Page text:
First of all, Lilly’s journey is fascinating. Her diagnosis led to a career change as she sought to understand what was happening to her body. She focused on wellness and that steered her toward learning about the impact of holistic nutrition. She even traveled to China to study with experts as she was seeking to integrate Western nutritional scientific findings with Chinese Nutritional Therapy (CNT).
Lilly said her main purpose “was, and still is today, to create healthy, happy cells.” Wow! Thinking about health and wellness on a cellular level–well that–that’s just deep! I am excited to introduce you to Lilly and I hope you will enjoy our interview below.
“My main purpose was, and still is today, to create healthy, happy cells.” – Lilly Padilla
Wendy: Good morning, Lilly. In telling your story, you shared that when your health awareness journey first began (prior to your cancer diagnosis), you hadn’t been feeling well for months, and eventually, you ended up pressuring doctors to give you an ultrasound, a CT scan, and a referral to a specialist. What did that teach you about the importance of self-advocating for your health?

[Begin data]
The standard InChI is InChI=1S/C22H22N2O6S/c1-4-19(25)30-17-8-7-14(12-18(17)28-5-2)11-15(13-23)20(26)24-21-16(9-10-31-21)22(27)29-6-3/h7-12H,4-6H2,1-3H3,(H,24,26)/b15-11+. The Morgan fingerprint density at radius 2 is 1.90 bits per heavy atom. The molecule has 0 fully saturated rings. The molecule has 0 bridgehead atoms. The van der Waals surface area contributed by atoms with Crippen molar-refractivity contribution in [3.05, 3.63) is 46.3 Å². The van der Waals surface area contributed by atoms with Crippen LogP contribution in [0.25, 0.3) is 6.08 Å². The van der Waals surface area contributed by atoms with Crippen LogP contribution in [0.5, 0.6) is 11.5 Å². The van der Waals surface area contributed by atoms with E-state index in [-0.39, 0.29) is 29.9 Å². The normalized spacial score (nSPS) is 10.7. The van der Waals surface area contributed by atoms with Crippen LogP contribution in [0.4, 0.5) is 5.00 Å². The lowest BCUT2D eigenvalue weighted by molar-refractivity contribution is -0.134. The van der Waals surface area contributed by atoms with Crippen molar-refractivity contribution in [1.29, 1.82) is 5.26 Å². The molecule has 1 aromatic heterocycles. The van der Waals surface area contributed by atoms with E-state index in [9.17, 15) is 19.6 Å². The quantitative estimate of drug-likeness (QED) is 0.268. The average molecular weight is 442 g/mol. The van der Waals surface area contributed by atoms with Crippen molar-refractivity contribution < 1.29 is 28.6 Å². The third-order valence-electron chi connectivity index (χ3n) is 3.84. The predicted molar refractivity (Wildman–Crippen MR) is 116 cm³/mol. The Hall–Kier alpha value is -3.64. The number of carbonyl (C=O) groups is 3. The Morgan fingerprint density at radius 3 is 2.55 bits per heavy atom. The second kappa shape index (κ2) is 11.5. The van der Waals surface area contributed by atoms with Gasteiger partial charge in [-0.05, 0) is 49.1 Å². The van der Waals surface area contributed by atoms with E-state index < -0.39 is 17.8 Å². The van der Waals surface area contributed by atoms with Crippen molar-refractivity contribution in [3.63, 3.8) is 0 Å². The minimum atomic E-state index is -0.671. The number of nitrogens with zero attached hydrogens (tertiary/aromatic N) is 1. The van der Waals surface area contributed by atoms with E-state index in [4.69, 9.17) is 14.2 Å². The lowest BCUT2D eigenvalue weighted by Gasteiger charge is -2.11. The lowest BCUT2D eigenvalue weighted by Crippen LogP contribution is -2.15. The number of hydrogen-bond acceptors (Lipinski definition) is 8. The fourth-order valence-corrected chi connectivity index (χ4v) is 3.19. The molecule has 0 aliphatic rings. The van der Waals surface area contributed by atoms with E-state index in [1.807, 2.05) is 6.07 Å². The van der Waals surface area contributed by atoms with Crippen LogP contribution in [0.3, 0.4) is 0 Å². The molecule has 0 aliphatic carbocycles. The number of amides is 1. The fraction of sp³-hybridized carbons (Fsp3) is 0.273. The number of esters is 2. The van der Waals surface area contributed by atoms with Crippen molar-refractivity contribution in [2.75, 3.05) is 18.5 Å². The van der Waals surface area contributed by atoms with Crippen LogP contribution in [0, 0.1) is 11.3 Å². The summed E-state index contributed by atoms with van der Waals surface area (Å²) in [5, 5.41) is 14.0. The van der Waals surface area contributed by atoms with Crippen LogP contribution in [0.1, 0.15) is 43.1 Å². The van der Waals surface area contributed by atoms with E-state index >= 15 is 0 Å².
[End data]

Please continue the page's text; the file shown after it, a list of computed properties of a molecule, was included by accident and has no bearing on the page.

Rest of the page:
Lilly: Self-advocating is part of self-care. Taking action, listening to our intuition, or gut-feeling about what the body is feeling and its symptoms is our job. We want to learn to listen carefully to the messages which most of the time are symptoms. Listening to your body’s signs and symptoms is being in touch with yourself. I learned to listen, I also learned that NOBODY, KNOWS MY BODY AS I DO, SIMPLY BECAUSE I FEEL IT AND CAN READ IT BETTER THAN OTHERS.